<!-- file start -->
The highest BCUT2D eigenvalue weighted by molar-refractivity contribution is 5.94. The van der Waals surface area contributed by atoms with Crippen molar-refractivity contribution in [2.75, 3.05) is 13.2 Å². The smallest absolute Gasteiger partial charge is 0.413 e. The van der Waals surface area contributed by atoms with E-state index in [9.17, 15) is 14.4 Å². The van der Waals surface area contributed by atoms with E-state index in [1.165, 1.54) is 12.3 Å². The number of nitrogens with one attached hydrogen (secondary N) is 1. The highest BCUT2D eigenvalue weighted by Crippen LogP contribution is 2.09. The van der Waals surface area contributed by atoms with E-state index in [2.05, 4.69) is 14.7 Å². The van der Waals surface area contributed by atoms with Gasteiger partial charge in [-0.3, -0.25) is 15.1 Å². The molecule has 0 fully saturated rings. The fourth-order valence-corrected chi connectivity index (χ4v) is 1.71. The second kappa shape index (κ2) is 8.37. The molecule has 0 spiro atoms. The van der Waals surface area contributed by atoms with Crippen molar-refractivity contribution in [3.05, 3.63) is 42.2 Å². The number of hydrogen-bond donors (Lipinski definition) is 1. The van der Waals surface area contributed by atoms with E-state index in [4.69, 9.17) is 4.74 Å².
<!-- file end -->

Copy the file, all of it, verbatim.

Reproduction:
The highest BCUT2D eigenvalue weighted by molar-refractivity contribution is 5.94. The van der Waals surface area contributed by atoms with Crippen molar-refractivity contribution in [2.75, 3.05) is 13.2 Å². The smallest absolute Gasteiger partial charge is 0.413 e. The van der Waals surface area contributed by atoms with E-state index in [9.17, 15) is 14.4 Å². The van der Waals surface area contributed by atoms with E-state index in [1.165, 1.54) is 12.3 Å². The number of nitrogens with one attached hydrogen (secondary N) is 1. The highest BCUT2D eigenvalue weighted by Crippen LogP contribution is 2.09. The van der Waals surface area contributed by atoms with E-state index in [2.05, 4.69) is 14.7 Å². The van der Waals surface area contributed by atoms with Gasteiger partial charge in [-0.3, -0.25) is 15.1 Å². The molecule has 0 fully saturated rings. The fourth-order valence-corrected chi connectivity index (χ4v) is 1.71. The second kappa shape index (κ2) is 8.37. The molecule has 0 spiro atoms. The van der Waals surface area contributed by atoms with Crippen molar-refractivity contribution in [3.05, 3.63) is 42.2 Å². The number of hydrogen-bond donors (Lipinski definition) is 1. The van der Waals surface area contributed by atoms with E-state index in [4.69, 9.17) is 4.74 Å².